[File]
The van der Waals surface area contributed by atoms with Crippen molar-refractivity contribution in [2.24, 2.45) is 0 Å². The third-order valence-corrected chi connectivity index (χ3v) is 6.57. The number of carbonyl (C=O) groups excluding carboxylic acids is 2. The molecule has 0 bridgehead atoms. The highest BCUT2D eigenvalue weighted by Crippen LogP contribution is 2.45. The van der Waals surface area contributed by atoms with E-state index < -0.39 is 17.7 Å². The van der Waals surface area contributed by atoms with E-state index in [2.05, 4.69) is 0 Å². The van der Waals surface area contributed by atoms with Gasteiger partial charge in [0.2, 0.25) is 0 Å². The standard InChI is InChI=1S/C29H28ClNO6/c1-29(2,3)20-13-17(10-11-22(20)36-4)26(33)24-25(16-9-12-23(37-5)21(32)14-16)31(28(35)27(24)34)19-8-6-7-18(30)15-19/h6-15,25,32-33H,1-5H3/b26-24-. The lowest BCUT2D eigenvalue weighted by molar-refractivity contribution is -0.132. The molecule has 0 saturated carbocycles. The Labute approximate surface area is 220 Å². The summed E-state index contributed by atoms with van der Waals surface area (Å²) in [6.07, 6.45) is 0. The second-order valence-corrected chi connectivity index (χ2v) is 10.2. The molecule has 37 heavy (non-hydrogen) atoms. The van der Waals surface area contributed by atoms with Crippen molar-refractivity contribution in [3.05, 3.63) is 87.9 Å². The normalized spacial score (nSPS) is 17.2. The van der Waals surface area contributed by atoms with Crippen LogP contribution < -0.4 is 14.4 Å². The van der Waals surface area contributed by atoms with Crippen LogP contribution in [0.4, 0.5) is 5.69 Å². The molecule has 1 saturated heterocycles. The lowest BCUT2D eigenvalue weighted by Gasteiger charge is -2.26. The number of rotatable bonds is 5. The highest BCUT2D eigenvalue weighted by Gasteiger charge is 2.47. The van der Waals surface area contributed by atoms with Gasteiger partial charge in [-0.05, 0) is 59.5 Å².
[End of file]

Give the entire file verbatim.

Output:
The van der Waals surface area contributed by atoms with Crippen molar-refractivity contribution in [2.24, 2.45) is 0 Å². The third-order valence-corrected chi connectivity index (χ3v) is 6.57. The number of carbonyl (C=O) groups excluding carboxylic acids is 2. The molecule has 0 bridgehead atoms. The highest BCUT2D eigenvalue weighted by Crippen LogP contribution is 2.45. The van der Waals surface area contributed by atoms with E-state index < -0.39 is 17.7 Å². The van der Waals surface area contributed by atoms with E-state index in [2.05, 4.69) is 0 Å². The van der Waals surface area contributed by atoms with Gasteiger partial charge in [0.2, 0.25) is 0 Å². The standard InChI is InChI=1S/C29H28ClNO6/c1-29(2,3)20-13-17(10-11-22(20)36-4)26(33)24-25(16-9-12-23(37-5)21(32)14-16)31(28(35)27(24)34)19-8-6-7-18(30)15-19/h6-15,25,32-33H,1-5H3/b26-24-. The lowest BCUT2D eigenvalue weighted by molar-refractivity contribution is -0.132. The molecule has 0 saturated carbocycles. The Labute approximate surface area is 220 Å². The summed E-state index contributed by atoms with van der Waals surface area (Å²) in [6.07, 6.45) is 0. The second-order valence-corrected chi connectivity index (χ2v) is 10.2. The molecule has 37 heavy (non-hydrogen) atoms. The van der Waals surface area contributed by atoms with Crippen molar-refractivity contribution in [3.05, 3.63) is 87.9 Å². The normalized spacial score (nSPS) is 17.2. The van der Waals surface area contributed by atoms with Crippen LogP contribution < -0.4 is 14.4 Å². The van der Waals surface area contributed by atoms with Crippen LogP contribution in [0.4, 0.5) is 5.69 Å². The molecule has 1 saturated heterocycles. The lowest BCUT2D eigenvalue weighted by Gasteiger charge is -2.26. The number of rotatable bonds is 5. The highest BCUT2D eigenvalue weighted by Gasteiger charge is 2.47. The van der Waals surface area contributed by atoms with Gasteiger partial charge in [-0.05, 0) is 59.5 Å².